Interview with Trina Kudlacek

How did you first get hooked on Italy?

Years ago, I became a real Italophile during a two-month trip through Italy on my own. I was offered the opportunity to take a couple of months off one summer, and before I left my boss's office, "ITALY" popped into my head! I've always been interested in classical art, architecture, literature, and mythology — and had spent about a week in Italy once before — but now I had the time to go and really explore. I met so many wonderful people, attended big events like the Palio in Siena, settled into Vernazza for three weeks, and had a week in Venice to just wander. After that trip, I was hooked. I went back to my university job, but I couldn't get Italy out of my mind.

Then what happened?

Before long, I packed my bags and moved to Italy for a year. Once the money ran out, I moved back to the US, got another job, and spent my vacation time in Italy — until I had the great fortune to get an email from Rick's office offering me a chance to be a guide. I jumped at the chance.

What kept pulling you back to Italy?

To me, Italy has everything in one country. There is so much diversity! Italy has mountains, skiing, beautiful beaches, vine-covered hills, fast-paced cosmopolitan cities, and small towns where life doesn't seem to have changed much over the centuries. Then there's the food, wine, fashion, coffee, and of course — the gelato!

Do you live in Italy full-time now?

Except for the off-season, when I live in Hawaii.

Wow. How does that work for you?

It's ideal for me. Italy and Hawaii are my two favorite places on the planet, and I'm very fortunate to be able to spend a considerable amount of time in both. While the geography and history of the two places are pretty different, culturally there are a lot of similarities. For example, in Hawaii, spending time with friends and family is a priority, and many people who are from the islands can't imagine living anywhere else — it's the same with Italians. People in Italy often base their decisions about the university they attend or the job they'll take based on whether it'll allow them to be close to family and home rather than on career advancement. I find the same to be true with Hawaiians. Italians also LOVE outdoor spaces — whether in a café or at the beach in the summer. This has a lot in common with the very outdoor-type of culture you'd imagine in Hawaii — people are always having beach-side picnics, taking hikes, and watching the sunset.

Is there a downside to living in two paradises?

The most difficult part is, without doubt, the jet lag associated with the 12-hour time difference. And you don't hear a lot of Italian spoken in Hawaii!

You've led a variety of different Rick Steves tour itineraries in Italy. Is there one of these tours that stirs your soul more than another?

Of course, I like them all — but the one I like best is the Best of Italy tour. This tour packs so much diversity into 17 days. Many people have never heard of places like Varenna, or the Alpe di Siusi in the Dolomites. But I find at the end of our tour — after seeing Venice, Florence, and Rome — tour members often find the small places to be highlights.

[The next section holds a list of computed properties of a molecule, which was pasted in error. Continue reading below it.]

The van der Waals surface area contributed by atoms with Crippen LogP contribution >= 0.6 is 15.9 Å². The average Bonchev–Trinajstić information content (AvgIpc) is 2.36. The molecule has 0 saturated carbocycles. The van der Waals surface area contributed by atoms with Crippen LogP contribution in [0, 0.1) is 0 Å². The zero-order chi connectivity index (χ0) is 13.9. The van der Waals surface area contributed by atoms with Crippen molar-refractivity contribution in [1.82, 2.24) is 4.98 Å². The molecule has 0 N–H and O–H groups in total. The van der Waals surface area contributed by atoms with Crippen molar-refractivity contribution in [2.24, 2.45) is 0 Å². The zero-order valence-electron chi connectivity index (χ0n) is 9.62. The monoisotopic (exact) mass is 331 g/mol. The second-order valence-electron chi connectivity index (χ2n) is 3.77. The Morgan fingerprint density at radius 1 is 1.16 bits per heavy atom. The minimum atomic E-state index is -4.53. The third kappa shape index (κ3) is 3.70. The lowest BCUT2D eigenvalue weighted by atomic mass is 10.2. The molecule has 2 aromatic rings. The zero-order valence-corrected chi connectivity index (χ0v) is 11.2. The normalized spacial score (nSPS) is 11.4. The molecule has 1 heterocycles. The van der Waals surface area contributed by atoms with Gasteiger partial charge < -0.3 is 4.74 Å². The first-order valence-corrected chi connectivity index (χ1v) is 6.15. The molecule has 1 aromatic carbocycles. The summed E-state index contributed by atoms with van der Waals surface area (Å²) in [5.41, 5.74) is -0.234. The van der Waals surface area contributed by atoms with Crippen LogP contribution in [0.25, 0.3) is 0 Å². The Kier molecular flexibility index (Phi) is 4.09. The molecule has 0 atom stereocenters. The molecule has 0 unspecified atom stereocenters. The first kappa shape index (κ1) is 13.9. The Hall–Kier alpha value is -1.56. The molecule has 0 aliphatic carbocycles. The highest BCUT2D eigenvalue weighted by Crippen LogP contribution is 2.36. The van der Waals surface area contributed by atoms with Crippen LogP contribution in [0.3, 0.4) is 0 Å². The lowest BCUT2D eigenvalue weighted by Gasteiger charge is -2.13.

Do you have a favorite day on the Best of Italy tour?

My favorite day is driving down from Alpe di Siusi, where most people speak German as their first language. After an amazing breakfast of Tyrolean meats, cheeses, and breads, we drive to Bolzano to see the "ice man." Later that same day we hop on a vaporetto for a trip down a canal to our hotel in Venice, where many people speak a Venetian dialect that even most Italians can't understand. What an incredible difference from morning to afternoon! For a woman from Kansas, so much geographic, architectural, cultural, and culinary change in a day's drive is hard for me to get my head around — even today. That's why I like Italy so much — all the diversity you find in just a few hours' drive or train ride.

In 2011 you spent time volunteering with the flood-relief effort in Vernazza. What was that like?

The first day I went, a couple of weeks after the disaster in October, there were mountains of mud everywhere — in the harbor, on the main street, in the shops and houses. The place looked so stark — like a war zone. Everywhere you looked, you saw heavy machinery and men and women in bright-orange emergency services jumpsuits. But, by the second week in December, they were — piano-piano (slowly-slowly, as the Italians like to say) — literally digging themselves out. I could actually see the paving stones again in the main part of the piazza. Most of the mud had been removed from the lower part of the town…and then the real work began. Gas, electric, sewer, and water lines needed to be reconnected, and people worked hard to put their grocery stores, restaurants, and shops back in order.

How was everyone's morale?

There is a lot of esprit de corps in Vernazza. People from all walks of life pitched in to help — whether volunteering to serve food in the temporary tent cafeteria on the main piazza, or distributing gloves, brooms, shovels, and paper towels to people via the emergency supply store they set up in the church, or shoveling out their friend's store — everyone in town pitched in to help in some way. And they had a lot of outside volunteers from around Italy who came in to help. Everyone I met was incredibly positive and well aware of the fact that it could have been a lot worse. Many more lives could have been lost.